A Pass on State Math Exams for Fifth-and Eighth-Graders

Aug 24, 2014 by

Texas public school students entering the fifth and eighth grades this fall have received what may amount to a get-out-of-jail-free card on their end-of-year state math exams.

Education Commissioner Michael Williams announced on Friday that because it’s the first year of transition to new curriculum standards, the state would suspend a law that requires fifth- and eighth-graders to pass the exams to advance to the next grade level.

While the waiver was officially announced Friday, Williams advised school districts in a letter in May that they should use other “relevant academic information to make promotion or retention decisions” in math for the upcoming year.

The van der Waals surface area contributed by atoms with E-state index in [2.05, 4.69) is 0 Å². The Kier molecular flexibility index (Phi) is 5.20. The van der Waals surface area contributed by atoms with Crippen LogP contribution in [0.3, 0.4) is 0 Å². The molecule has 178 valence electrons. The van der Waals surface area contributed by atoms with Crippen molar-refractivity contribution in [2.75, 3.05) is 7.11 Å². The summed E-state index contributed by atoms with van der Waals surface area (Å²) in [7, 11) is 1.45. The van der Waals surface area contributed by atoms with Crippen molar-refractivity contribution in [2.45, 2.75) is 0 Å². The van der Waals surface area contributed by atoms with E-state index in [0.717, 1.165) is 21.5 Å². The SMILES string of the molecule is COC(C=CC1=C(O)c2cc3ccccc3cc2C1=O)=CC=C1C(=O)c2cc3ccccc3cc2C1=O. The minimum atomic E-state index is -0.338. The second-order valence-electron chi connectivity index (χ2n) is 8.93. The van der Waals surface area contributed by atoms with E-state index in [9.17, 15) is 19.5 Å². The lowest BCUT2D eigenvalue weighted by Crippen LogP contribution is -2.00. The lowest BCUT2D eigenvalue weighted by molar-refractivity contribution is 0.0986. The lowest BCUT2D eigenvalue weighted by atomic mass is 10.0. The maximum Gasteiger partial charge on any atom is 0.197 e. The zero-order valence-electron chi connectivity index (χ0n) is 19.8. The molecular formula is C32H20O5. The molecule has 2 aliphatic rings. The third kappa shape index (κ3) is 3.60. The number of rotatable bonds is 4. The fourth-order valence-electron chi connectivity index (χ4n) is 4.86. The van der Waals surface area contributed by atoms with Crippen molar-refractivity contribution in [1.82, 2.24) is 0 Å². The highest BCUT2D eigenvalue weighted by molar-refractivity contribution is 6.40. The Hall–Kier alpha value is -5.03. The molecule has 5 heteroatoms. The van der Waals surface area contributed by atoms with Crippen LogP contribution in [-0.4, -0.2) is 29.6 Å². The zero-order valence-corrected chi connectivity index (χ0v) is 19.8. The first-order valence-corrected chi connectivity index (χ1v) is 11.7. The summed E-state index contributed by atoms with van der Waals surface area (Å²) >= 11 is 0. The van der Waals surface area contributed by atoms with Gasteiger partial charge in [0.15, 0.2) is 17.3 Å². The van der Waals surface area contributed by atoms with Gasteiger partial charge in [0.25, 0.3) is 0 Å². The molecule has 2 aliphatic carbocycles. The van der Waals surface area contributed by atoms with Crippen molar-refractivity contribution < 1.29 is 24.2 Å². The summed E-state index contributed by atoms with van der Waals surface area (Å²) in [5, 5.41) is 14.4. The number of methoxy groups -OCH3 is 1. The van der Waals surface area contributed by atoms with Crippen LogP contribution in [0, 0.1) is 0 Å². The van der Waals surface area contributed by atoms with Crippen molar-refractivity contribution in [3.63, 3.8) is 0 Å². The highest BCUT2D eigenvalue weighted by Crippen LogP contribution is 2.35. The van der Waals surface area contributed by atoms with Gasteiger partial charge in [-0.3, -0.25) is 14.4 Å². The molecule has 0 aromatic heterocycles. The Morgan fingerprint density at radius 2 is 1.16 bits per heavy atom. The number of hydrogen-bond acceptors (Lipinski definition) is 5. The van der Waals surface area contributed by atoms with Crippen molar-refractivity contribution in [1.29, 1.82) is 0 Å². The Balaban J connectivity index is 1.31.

“There are substantial challenges associated with implementation of the revised mathematics statewide curriculum standards in the STAAR grades 3-8 assessments,” he said at the time.

Students will still take the math exam, but they will not be prevented from graduating if they do not pass. Last year, just under 40 percent of eighth-graders and 45 percent of fifth-graders passed their state math exams on the first attempt. Under the so-called social promotion law, they can retake the exam up to three times before they are ultimately held back.

via A Pass on State Math Exams for Fifth- and Eighth-Graders | The Texas Tribune.

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